THIS BOOK HAS EXAMINED THE ECLECTIC ASSEMBLAGE OF ZHONGSHAN artifacts with three questions in mind. One is what technical, iconographic, and stylistic traditions informed the production of Zhongshan artifacts and how knowledge about them was made available to Zhongshan. The question involves stylistic comparison and analysis of social mechanisms such as trade, migration, and conquest. The second question is how the identity and power of the Zhongshan patrons were visualized by their material culture and burial practice. The third question is how bronze artifacts could help the patron to deal with problems raised by specific sociopolitical conditions at certain historical moments. All of these questions involve analysis of the historical context in which the bronzes were commissioned and the sociopolitical roles they were intended to play. Zhongshan artifacts reflect the combined working of technology, stylistic traditions, cultural interactions, political intentions, and social relations. To answer these interrelated questions, I have used a variety of evidence that involve burial practice, stylistic analysis of artifacts, historical texts, and inscriptions.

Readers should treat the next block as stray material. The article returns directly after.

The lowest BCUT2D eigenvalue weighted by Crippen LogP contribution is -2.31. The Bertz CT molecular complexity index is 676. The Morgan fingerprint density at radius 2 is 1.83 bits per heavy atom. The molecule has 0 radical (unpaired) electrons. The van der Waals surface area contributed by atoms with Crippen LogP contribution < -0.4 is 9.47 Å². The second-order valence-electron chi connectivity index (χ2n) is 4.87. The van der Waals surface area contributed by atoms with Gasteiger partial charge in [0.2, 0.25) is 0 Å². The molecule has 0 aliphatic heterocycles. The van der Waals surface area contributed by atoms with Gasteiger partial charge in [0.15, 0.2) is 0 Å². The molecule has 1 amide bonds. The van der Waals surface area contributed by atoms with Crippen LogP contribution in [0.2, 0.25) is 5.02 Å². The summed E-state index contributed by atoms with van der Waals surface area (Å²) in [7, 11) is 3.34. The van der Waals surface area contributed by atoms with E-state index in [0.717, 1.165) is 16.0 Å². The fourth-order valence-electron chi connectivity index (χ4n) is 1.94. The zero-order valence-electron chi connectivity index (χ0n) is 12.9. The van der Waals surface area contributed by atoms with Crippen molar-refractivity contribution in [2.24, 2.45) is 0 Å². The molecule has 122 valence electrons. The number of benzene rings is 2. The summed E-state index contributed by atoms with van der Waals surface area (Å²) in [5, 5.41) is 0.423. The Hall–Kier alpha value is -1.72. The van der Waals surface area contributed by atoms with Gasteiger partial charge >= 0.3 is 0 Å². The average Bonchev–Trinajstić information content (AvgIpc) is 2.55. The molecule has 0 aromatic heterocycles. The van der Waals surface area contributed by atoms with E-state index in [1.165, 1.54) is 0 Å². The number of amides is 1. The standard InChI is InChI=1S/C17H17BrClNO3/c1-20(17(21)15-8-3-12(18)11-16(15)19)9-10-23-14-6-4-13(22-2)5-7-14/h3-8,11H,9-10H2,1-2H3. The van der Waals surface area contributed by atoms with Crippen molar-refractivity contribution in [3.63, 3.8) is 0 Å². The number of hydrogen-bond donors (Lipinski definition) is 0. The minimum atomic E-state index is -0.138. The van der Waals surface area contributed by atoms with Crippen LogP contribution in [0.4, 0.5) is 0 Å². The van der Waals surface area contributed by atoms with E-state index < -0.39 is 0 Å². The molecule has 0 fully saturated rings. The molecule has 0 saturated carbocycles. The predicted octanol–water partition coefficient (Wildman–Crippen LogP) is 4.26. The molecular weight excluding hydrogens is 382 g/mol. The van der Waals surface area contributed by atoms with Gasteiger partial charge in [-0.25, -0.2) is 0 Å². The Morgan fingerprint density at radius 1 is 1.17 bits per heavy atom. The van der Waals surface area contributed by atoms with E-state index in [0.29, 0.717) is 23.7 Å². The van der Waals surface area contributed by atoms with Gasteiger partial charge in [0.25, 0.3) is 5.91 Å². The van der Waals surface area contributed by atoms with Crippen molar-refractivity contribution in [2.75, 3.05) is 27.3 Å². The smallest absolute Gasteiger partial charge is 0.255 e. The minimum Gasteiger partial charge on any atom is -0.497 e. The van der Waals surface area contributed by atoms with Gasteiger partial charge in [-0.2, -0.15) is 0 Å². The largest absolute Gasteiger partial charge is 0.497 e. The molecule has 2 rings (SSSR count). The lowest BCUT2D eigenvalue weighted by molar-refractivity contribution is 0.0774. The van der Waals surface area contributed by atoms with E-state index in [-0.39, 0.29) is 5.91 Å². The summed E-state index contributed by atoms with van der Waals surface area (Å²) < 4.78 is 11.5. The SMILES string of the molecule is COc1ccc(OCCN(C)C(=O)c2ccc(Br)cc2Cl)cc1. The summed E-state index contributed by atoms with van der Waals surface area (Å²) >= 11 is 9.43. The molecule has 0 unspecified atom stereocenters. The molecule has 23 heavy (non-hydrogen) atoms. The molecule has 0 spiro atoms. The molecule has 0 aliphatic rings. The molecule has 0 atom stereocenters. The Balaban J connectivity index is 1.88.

The above discussions have reached the following conclusions. First, the Zhongshan rulers negotiated and asserted their identities through the production and display of bronze artifacts. In material culture, burial practice, and the political ideology reflected by the bronze inscriptions, the Zhongshan kings emphasized a Huaxia cultural identity, but meanwhile also displayed traditions and styles adopted from non-Huaxia cultures, suggesting affiliations with both Central Plain states and groups along the northern frontier of the Zhou states. The mixed material culture and burial practices of the Zhongshan elite, based on a synthesis of several traditions, constructed a unique, hybrid cultural identity, distinct from any of the traditions it adopted. The styles of bronzes made in the official workshops of the Zhongshan kings demonstrated artistic creativity and freedom. The innovation in their production and use took on a very special local importance as evidence of Zhongshan's political and cultural independence and strength. Zhongshan kings gradually took on their own cultural identity that drew upon earlier Zhou traditions, the concepts and arts of other states, and the traditions of the northern groups outside the Zhou cultural sphere. This cultural identity was used as a means to weld a multiethnic population together in order to maintain internal solidarity and to cope with external challenges.
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